- The Washington Times - Friday, October 31, 2014

Mitch McConnell is days away from knowing whether he will be leading a GOP-controlled Senate for the next two years, but the Kentucky lawmaker is already getting a taste of what it might be like for Republicans to run both chambers of Congress.

Conservatives are seeking assurance from Mr. McConnell that he remains committed to do everything in his power to end President Obama’s health care law, after he warned this week that even if the GOP takes over the Senate the odds — at least for the next two years — are against an outright repeal.

“Reports say GOP Senate Leader Mitch McConnell is planning to walk away from his commitment to repeal Obamacare ‘root and branch,’ as he promised,” the conservative group ForAmerica said in a Facebook post. “Americans need to know the truth! Is repealing Obamacare a McConnell priority or just an empty campaign promise? CALL his office now and tell him to refute the charge and stand with conservatives!”

Conservative talk show host Mark Levin and the Senate Conservative Fund also said they are doubtful whether Mr. McConnell is serious about repealing the law.

The preemptive strike serves as a reminder of the pressure Mr. McConnell and House Speaker John A. Boehner, Ohio Republican, will be under from the various wings of the GOP if Republicans seize control of both chambers for the first time since 2006.

Mr. Boehner has learned that the hard way in recent years.

The conservative and tea party-aligned wing of the party killed any attempts to move on immigration reform and forced him into a 16-day partial government shutdown that was aimed at defunding Obamacare, a move that fell far short of its goal.

Conservatives are now seeking assurance from Mr. McConnell that he will follow through on a previous promise to use the budget reconciliation process — which only requires a 51-vote simple majority, rather than 60 votes — to pass an Obamcare repeal in the Senate.

“What he has said, whether it is on national revel, or speeches everywhere, is he has the power to reconciliation to [repeal Obamacare] with 51 votes,” Brent Bozell, chairman of ForAmerica, said. “Did he or didn’t he mean it?”

Mr. Bozell stopped short of saying that Mr. McConnell should respond to a veto from President Obama by shutting down the government.

“I am not sure that I want to go there,” he said. “… However, what is a foregone conclusion is what the Republican Party can do at the very least is officially present the president with a bill repealing Obamacare, which is what the public wants. If the president vetoes it, let there be a public conversation. That is democracy.”

For his part, Mr. McConnell’s office said the lawmaker has been — and is — committed to ending Obamacare, including through the reconciliation maneuver.

Polls suggest conservatives appear poised to add to their numbers in the GOP-controlled House and in the Senate on Tuesday. Mr. McConnell is in line to lead the chamber, replacing Democrat Harry Reid of Nevada.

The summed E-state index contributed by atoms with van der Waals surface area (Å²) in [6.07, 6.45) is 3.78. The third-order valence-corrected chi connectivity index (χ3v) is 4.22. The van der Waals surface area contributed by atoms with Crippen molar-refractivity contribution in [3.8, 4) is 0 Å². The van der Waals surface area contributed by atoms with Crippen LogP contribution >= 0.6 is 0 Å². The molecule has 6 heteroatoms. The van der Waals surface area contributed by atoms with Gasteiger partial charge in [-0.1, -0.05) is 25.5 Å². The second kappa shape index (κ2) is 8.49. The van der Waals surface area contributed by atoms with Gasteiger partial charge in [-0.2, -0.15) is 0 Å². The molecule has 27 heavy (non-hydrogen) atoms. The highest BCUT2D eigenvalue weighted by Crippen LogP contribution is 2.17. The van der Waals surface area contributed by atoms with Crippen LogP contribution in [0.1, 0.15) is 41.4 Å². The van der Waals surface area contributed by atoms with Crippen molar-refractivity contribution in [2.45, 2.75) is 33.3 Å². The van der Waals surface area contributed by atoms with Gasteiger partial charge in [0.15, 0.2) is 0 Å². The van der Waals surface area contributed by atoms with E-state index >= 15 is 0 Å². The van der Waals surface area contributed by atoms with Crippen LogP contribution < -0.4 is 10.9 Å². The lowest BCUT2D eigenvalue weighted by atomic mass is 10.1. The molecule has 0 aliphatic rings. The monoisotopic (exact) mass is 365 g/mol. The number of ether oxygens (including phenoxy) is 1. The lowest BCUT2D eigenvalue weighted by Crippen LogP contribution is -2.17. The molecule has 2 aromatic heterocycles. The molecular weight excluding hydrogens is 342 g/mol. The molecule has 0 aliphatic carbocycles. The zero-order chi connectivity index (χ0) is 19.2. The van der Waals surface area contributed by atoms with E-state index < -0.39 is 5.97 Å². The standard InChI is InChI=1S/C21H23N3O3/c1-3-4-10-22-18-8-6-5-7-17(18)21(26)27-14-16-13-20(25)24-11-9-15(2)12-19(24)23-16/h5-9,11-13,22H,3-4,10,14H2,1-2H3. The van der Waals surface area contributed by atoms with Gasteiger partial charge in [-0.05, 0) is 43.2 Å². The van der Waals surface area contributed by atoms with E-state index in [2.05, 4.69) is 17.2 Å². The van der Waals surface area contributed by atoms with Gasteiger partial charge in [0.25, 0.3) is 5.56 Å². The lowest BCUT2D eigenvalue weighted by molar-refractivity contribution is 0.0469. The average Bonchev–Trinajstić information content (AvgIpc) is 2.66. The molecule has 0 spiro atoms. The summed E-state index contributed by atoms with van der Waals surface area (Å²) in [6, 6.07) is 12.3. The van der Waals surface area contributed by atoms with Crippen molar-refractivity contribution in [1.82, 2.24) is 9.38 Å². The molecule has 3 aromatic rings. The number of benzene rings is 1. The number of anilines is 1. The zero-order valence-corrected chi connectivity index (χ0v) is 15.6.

The concerns about Mr. McConnell and Obamacare spiked this week after he suggested on Fox News that the party’s ultimate goal of repealing the Affordable Care Act could be out of reach even if Republicans pick up the net six seats they need in the midterms to flip control of the Senate.

“Well, it would take 60 votes in the Senate, no one thinks we are going to have 60 Republicans, and it would take a presidential signature, and no one thinks we can get that. So the question is what can you do about it?” Mr. McConnell said.

He said the next best move would be to force Democrats to take tough votes on some of the most popular provisions of the law, including the the tax on medical devices.

Conservative frustrations

Former Virginia GOP Rep. Tom Davis said that Mr. McConnell is trying to manage expectations for conservatives bitterly frustrated by Mr. Reid’s ability to block their agenda in recent years.

“Even if you do reconciliation, you still need the signature of the president, that is the reality,” Mr. Davis said. “Managing expectations is the hardest part of governance. If you can’t manage expectations, everything else is lost.”

McConnell is saying, ‘We will at best control one branch,’” Mr. Davis said. “So let’s keep our expectations in line with what we can get accomplished. I think you have some people and groups who have some vested interest in trying to over-manage expectations and act like they are tough, but they don’t really have a logical path to get what they want.”

On his radio show Thursday, Mr. Levin hammered the Senate minority, saying Mr. McConnell’s commitments mean “nothing.”

“I want to know is anyone going to hold this man to account — as he is on his way to re-election, as he is on his way to becoming the Republican leader in the Senate?” Mr. Levin said. “Because it is clear that he has no intention to use 51 votes in the new Republican majority — if they get it — to repeal Obamacare.”

Ken Cuccinelli, head of the Senate Conservative Fund, said that “conservatives are not convinced that Mitch McConnell is serious about sending a bill to the president’s desk that fully repeals Obamacare.”

“If he was, he would not have surrendered earlier this week and said it takes 60 votes, when that’s clearly not true. Republicans ran on repealing Obamacare and they need to keep their word,” he said.

“The constitutional power of the purse is something McConnell said he’d use earlier this year to stop the president’s liberal agenda. We assume he was referring to Obamacare, since he’s run millions of dollars of campaign ads attacking it.”

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